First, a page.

WordPress Stands On Top In Most Hacked Content Management Systems of 2018

In 2018, Content Management Systems were exposed to hackers yet again but a thorough investigation this time has proved that almost 90 percent of the hacked sites were managed on WordPress.

The detailed report by GoDaddy's security team Sucuri has further revealed all the vulnerabilities hidden in plugins, themes and misconfiguration issues. Apart from that, lack of efficiency in maintaining and updating CMS by webmasters can also bring in more damage to your site.

An analysis of the latest trends in malware and hacked websites

According to the statistics presented by Sucuri, 90% of the hacked sites were of WordPress and among all them only 56 percent had an up-to-date CMS, while the other 36 per cent were running on an outdated version, just before remediation.

Magento (4.6 percent), Joomla (4.3 percent), and Drupal (3.7 percent) stood second, third and fourth in the hacked sites list and all of these CMS were not updated to their latest versions.

Hackers now attack the outdated versions more often because companies avoid updating their CMS to protect their site’s functionality and monetization process. This trend has been particularly observed in e-commerce websites, which have valuable data of their customers (i.e., credit card and user information).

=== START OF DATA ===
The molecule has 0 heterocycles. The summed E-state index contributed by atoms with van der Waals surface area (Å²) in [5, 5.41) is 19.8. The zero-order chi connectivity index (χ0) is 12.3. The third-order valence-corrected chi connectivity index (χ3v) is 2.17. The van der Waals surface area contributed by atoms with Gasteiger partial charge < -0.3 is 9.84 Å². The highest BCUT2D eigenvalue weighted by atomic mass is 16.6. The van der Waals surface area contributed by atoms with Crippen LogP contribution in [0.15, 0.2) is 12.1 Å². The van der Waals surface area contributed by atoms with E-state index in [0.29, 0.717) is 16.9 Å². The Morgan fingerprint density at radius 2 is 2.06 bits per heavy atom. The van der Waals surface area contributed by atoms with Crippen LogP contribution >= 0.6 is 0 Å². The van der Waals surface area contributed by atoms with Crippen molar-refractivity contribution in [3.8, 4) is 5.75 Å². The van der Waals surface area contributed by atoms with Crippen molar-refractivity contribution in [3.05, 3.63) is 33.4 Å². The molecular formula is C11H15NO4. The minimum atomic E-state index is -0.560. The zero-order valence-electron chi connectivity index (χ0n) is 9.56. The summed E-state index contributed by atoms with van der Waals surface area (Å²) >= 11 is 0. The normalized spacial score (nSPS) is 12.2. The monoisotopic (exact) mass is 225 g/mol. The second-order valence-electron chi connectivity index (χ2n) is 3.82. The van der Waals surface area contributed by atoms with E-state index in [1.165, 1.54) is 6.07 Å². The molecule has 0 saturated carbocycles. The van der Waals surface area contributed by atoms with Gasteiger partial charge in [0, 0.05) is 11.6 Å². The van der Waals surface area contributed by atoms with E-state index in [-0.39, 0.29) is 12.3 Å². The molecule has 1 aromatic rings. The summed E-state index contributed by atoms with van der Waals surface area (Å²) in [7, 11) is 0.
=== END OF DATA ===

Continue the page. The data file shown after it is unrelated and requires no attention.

Hence, it is important for owners to continuously update their software for security enhancements and vulnerability patches.

Hackers deployed backdoors in almost 68% of the cases that were being reported. They also used 56 percent of the hacked sites to host malware for other operations. Furthermore, a whopping amount of 51 per cent sites deployed SEO spam pages - rising from 44 percent in 2017.
Also Read: Fix It Already - A Campaign Against Major Privacy Flaws In Tech Giants (Including Android, Apple & Facebook)
SEO spam is on the rise these days as the Search Engine Poisoning (SEP) attacks can abuse site rankings to monetize on affiliate marketing or other blackhat tactics. These are majorly done via PHP, database injections, or .htaccess redirects and are extremely difficult to detect.

Once the SEO attack occurs in the website, it brings in more spam content and even redirects visitors to spam-specific pages. Along with that, unwanted content also appears in the form of ads that may include your competitors on your website at times or popular industries like fashion, entertainment and even pornographic material.

Read Next: Here Is How You Can Protect Your Business From All Hacking Trends (infographic)

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